NIELSEN: And so on that, it’s going to obviously take an increase in a percentage of GDP spending on defence. We’ve heard Albanese say – the Prime Minister – in the lead-up to the election that you were aiming for 2 per cent. Is that still the case? And how do we afford that in the current climate?

DEPUTY PRIME MINISTER: Well, there are challenges, and it’s right to point that out. I mean, we’ve come to power inheriting a trillion-dollar debt from the former Coalition Government. So, it’s right to observe that the federal budget going forward is under pressure because of that. But we’ve also made clear that defence spending is fundamentally important given the strategic circumstances, the complexity of those circumstances that we face right now, and we’ve committed to that spending being at 2 per cent, and we understand that walking down the path of developing nuclear-powered submarines is going to be an expensive endeavour. And answering the question of cost will be an important part of the announcements that we ultimately make around this in the early part of next year.

NIELSEN: What’s your target, then? Are you looking at 2.5 per cent? 3 per cent?

DEPUTY PRIME MINISTER: Look, I think it’s hard to answer the question in terms of those numbers. I think what matters here is that we are looking at the strategic circumstances that we face, and that we are building a Defence Force to meet those circumstances. That’s what happens in a rational process. And given the complexity of those strategic circumstances, I think inevitably we are going to see more capability rather than less.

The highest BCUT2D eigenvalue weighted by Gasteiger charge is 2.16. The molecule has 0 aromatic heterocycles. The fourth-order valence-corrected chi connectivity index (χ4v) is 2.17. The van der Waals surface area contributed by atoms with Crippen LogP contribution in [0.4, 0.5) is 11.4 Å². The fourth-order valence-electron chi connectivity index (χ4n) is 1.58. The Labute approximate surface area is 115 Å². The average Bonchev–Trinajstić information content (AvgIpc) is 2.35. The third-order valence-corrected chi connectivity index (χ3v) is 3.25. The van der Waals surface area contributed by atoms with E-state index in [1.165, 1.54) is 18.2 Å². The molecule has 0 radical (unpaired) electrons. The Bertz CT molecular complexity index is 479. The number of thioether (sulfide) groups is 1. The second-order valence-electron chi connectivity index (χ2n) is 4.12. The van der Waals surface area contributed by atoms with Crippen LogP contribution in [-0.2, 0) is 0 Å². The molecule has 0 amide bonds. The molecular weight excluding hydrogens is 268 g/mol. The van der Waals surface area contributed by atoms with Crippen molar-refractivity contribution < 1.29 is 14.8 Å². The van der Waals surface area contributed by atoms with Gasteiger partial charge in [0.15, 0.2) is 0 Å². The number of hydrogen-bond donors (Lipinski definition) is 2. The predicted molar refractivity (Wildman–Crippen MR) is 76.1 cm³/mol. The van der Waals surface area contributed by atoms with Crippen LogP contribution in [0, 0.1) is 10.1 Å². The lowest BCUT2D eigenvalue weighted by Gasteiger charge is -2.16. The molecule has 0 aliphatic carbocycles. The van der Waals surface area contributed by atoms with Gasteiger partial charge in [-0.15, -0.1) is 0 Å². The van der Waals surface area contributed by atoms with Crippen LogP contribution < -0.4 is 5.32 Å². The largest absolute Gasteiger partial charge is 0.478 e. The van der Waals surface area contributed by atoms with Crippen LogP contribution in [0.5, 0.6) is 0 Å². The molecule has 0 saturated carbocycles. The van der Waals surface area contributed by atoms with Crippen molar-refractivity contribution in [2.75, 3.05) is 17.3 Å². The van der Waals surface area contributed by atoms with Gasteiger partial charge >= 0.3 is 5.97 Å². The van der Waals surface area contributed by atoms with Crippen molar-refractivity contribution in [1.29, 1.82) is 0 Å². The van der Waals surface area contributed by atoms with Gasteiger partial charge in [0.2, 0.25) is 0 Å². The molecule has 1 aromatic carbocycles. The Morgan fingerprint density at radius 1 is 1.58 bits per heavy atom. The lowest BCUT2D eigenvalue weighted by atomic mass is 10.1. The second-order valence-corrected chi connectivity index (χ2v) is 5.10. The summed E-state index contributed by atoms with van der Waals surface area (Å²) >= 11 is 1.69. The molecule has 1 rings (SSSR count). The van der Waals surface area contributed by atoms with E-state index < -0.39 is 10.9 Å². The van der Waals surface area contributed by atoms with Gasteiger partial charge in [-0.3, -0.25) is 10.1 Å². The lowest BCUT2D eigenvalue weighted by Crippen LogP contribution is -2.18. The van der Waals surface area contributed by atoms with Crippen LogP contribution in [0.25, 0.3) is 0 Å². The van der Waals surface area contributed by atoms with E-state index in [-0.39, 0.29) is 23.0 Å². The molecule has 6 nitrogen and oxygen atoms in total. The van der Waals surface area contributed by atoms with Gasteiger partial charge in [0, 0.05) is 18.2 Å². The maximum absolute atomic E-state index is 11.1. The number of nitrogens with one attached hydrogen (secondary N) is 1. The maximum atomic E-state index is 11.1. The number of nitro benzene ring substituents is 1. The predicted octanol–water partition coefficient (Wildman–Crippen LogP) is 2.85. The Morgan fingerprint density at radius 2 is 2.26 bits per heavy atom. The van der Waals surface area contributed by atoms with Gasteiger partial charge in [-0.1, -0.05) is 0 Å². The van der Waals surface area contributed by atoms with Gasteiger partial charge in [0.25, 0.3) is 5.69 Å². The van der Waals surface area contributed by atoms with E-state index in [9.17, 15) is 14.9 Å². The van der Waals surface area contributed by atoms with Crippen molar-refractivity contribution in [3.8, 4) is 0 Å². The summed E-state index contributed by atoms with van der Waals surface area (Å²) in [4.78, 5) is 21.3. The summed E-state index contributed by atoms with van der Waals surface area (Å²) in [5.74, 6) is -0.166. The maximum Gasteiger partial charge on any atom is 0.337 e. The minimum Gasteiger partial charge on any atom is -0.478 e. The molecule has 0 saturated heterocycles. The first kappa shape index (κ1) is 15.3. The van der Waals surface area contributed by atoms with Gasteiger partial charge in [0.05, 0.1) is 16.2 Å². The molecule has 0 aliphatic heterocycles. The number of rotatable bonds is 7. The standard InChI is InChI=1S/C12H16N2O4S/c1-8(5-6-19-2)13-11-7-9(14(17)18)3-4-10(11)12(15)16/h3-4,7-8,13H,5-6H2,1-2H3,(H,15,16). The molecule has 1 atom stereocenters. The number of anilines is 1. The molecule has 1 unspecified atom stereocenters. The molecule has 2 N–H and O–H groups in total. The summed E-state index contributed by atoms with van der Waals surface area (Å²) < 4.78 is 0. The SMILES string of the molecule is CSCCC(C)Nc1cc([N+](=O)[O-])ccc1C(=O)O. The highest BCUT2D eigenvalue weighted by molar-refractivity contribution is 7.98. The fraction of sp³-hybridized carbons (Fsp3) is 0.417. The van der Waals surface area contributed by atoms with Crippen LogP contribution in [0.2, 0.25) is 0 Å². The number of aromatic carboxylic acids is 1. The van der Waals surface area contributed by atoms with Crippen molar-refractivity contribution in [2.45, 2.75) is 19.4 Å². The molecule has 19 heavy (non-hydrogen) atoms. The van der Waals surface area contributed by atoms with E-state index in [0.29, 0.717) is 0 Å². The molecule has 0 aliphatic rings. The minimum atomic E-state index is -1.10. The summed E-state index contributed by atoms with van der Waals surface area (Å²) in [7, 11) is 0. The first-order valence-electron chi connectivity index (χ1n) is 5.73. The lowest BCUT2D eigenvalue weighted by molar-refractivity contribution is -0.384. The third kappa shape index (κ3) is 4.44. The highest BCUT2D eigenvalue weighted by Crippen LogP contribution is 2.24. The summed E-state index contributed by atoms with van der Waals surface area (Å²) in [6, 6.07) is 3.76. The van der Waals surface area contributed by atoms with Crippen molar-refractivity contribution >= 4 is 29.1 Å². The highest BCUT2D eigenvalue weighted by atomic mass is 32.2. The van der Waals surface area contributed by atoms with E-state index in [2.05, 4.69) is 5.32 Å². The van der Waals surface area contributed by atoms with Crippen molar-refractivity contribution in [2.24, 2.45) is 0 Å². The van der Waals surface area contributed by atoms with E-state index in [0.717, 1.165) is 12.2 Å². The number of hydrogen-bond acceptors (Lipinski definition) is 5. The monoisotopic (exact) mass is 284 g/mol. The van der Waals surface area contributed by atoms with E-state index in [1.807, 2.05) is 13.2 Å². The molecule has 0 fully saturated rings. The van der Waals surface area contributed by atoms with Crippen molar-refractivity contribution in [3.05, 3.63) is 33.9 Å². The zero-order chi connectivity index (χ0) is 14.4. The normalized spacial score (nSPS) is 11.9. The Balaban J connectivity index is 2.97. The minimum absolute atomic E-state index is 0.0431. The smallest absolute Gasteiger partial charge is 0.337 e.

NIELSEN: When we look at the current challenges in the Pacific. It’s an important moment with the Pacific Island Forum. The US has made a huge announcement there about increasing their diplomatic presence, reinstating the Peace Corps. How critical is that at this time, and is this going to antagonise China?

DEPUTY PRIME MINISTER: Look, I think it’s a really welcome announcement from the United States. It demonstrates their interest but more than that their willingness to back that interest up with real commitments and real engagement in the Pacific. And I’ve got to say as somebody who’s been interested in the Pacific for a long time it brings joy to my heart to see this announcement and what the US is doing here. And it’s really important that as the United States becomes engaged in the Pacific in this way that obviously we also step up. We certainly intend to. And you’ve seen a real focus from our government on the Pacific in the work that Penny Wong has been doing as Foreign Minister. It’s really important that we are working closely with the US, coordinating to make sure that we maximise their engagement and our own for the betterment of the people of the Pacific.

NIELSEN: Is China the biggest security threat to Australia?

DEPUTY PRIME MINISTER: Look, I think as China seeks to shape the world around it in a way that we’ve not seen before it does give rise to a number of challenges that we’ve not experienced in a long time. And it is a large part of why we say that we do face the most complex set of strategic circumstances that we have since the end of the Second World War. And that what means is that we’ve got to be a very clear eyed about what Australia’s national interest is, we’ve got to be very forthright in asserting that interest, and we’re doing all of that. We’ve got to be, as I say, very sober and professional and diplomatic in the way in which we speak with our international voice, and that’s the way in which you will see us go about our business.